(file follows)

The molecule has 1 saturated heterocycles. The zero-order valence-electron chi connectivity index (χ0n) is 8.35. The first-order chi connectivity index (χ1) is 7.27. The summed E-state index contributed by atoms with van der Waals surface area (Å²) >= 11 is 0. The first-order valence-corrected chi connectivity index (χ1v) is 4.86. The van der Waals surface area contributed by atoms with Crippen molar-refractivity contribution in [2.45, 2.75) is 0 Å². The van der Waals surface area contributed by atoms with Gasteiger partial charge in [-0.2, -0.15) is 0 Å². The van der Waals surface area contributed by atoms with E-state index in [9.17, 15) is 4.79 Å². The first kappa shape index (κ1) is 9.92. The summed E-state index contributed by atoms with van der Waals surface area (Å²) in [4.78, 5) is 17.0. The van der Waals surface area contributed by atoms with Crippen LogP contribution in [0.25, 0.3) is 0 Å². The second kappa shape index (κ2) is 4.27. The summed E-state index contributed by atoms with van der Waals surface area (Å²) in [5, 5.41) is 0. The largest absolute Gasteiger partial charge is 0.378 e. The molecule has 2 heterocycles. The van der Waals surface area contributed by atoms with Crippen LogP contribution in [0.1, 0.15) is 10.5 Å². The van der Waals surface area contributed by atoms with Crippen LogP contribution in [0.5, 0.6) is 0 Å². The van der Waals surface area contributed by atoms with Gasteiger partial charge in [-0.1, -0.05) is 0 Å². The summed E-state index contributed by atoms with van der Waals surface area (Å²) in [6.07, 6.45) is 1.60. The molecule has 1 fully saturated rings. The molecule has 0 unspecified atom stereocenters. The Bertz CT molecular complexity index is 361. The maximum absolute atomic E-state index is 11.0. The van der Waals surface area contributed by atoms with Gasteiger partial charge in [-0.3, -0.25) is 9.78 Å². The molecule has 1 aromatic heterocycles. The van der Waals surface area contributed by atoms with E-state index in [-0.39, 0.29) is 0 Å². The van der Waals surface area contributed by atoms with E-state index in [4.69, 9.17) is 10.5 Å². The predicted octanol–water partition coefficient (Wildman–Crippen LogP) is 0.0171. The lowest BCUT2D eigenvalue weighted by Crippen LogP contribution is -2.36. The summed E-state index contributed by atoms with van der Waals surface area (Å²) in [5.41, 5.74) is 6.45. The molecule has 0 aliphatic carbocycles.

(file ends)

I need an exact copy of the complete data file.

The molecule has 1 saturated heterocycles. The zero-order valence-electron chi connectivity index (χ0n) is 8.35. The first-order chi connectivity index (χ1) is 7.27. The summed E-state index contributed by atoms with van der Waals surface area (Å²) >= 11 is 0. The first-order valence-corrected chi connectivity index (χ1v) is 4.86. The van der Waals surface area contributed by atoms with Crippen molar-refractivity contribution in [2.45, 2.75) is 0 Å². The van der Waals surface area contributed by atoms with Gasteiger partial charge in [-0.2, -0.15) is 0 Å². The van der Waals surface area contributed by atoms with E-state index in [9.17, 15) is 4.79 Å². The first kappa shape index (κ1) is 9.92. The summed E-state index contributed by atoms with van der Waals surface area (Å²) in [4.78, 5) is 17.0. The van der Waals surface area contributed by atoms with Crippen LogP contribution in [0.25, 0.3) is 0 Å². The second kappa shape index (κ2) is 4.27. The summed E-state index contributed by atoms with van der Waals surface area (Å²) in [5, 5.41) is 0. The largest absolute Gasteiger partial charge is 0.378 e. The molecule has 2 heterocycles. The van der Waals surface area contributed by atoms with Crippen LogP contribution in [0.1, 0.15) is 10.5 Å². The van der Waals surface area contributed by atoms with Crippen LogP contribution in [0.5, 0.6) is 0 Å². The van der Waals surface area contributed by atoms with Gasteiger partial charge in [-0.1, -0.05) is 0 Å². The summed E-state index contributed by atoms with van der Waals surface area (Å²) in [6.07, 6.45) is 1.60. The molecule has 1 fully saturated rings. The molecule has 0 unspecified atom stereocenters. The Bertz CT molecular complexity index is 361. The maximum absolute atomic E-state index is 11.0. The van der Waals surface area contributed by atoms with Gasteiger partial charge in [-0.3, -0.25) is 9.78 Å². The molecule has 1 aromatic heterocycles. The van der Waals surface area contributed by atoms with E-state index in [-0.39, 0.29) is 0 Å². The van der Waals surface area contributed by atoms with E-state index in [4.69, 9.17) is 10.5 Å². The predicted octanol–water partition coefficient (Wildman–Crippen LogP) is 0.0171. The lowest BCUT2D eigenvalue weighted by Crippen LogP contribution is -2.36. The summed E-state index contributed by atoms with van der Waals surface area (Å²) in [5.41, 5.74) is 6.45. The molecule has 0 aliphatic carbocycles.